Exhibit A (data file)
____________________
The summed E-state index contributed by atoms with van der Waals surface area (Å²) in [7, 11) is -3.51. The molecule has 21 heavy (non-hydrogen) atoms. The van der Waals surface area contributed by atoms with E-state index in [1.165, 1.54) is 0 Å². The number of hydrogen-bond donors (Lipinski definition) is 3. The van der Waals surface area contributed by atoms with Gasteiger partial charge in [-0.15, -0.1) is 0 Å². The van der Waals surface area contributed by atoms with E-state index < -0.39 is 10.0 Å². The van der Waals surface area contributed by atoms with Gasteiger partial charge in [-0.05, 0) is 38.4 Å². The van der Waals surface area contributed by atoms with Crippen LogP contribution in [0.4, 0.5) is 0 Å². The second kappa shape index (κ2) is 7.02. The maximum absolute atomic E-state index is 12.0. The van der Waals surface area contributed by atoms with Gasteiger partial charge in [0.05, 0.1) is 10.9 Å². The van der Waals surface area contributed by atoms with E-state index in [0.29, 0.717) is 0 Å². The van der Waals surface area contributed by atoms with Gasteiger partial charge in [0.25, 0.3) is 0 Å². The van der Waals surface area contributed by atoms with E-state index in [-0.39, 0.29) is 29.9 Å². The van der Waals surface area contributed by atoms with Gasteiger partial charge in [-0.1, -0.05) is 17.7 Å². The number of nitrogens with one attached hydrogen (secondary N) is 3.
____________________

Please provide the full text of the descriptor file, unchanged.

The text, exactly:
The summed E-state index contributed by atoms with van der Waals surface area (Å²) in [7, 11) is -3.51. The molecule has 21 heavy (non-hydrogen) atoms. The van der Waals surface area contributed by atoms with E-state index in [1.165, 1.54) is 0 Å². The number of hydrogen-bond donors (Lipinski definition) is 3. The van der Waals surface area contributed by atoms with Gasteiger partial charge in [-0.15, -0.1) is 0 Å². The van der Waals surface area contributed by atoms with E-state index < -0.39 is 10.0 Å². The van der Waals surface area contributed by atoms with Gasteiger partial charge in [-0.05, 0) is 38.4 Å². The van der Waals surface area contributed by atoms with Crippen LogP contribution in [0.4, 0.5) is 0 Å². The second kappa shape index (κ2) is 7.02. The maximum absolute atomic E-state index is 12.0. The van der Waals surface area contributed by atoms with Gasteiger partial charge in [0.05, 0.1) is 10.9 Å². The van der Waals surface area contributed by atoms with E-state index in [0.29, 0.717) is 0 Å². The van der Waals surface area contributed by atoms with Gasteiger partial charge in [0.25, 0.3) is 0 Å². The van der Waals surface area contributed by atoms with E-state index in [-0.39, 0.29) is 29.9 Å². The van der Waals surface area contributed by atoms with Gasteiger partial charge in [-0.1, -0.05) is 17.7 Å². The number of nitrogens with one attached hydrogen (secondary N) is 3.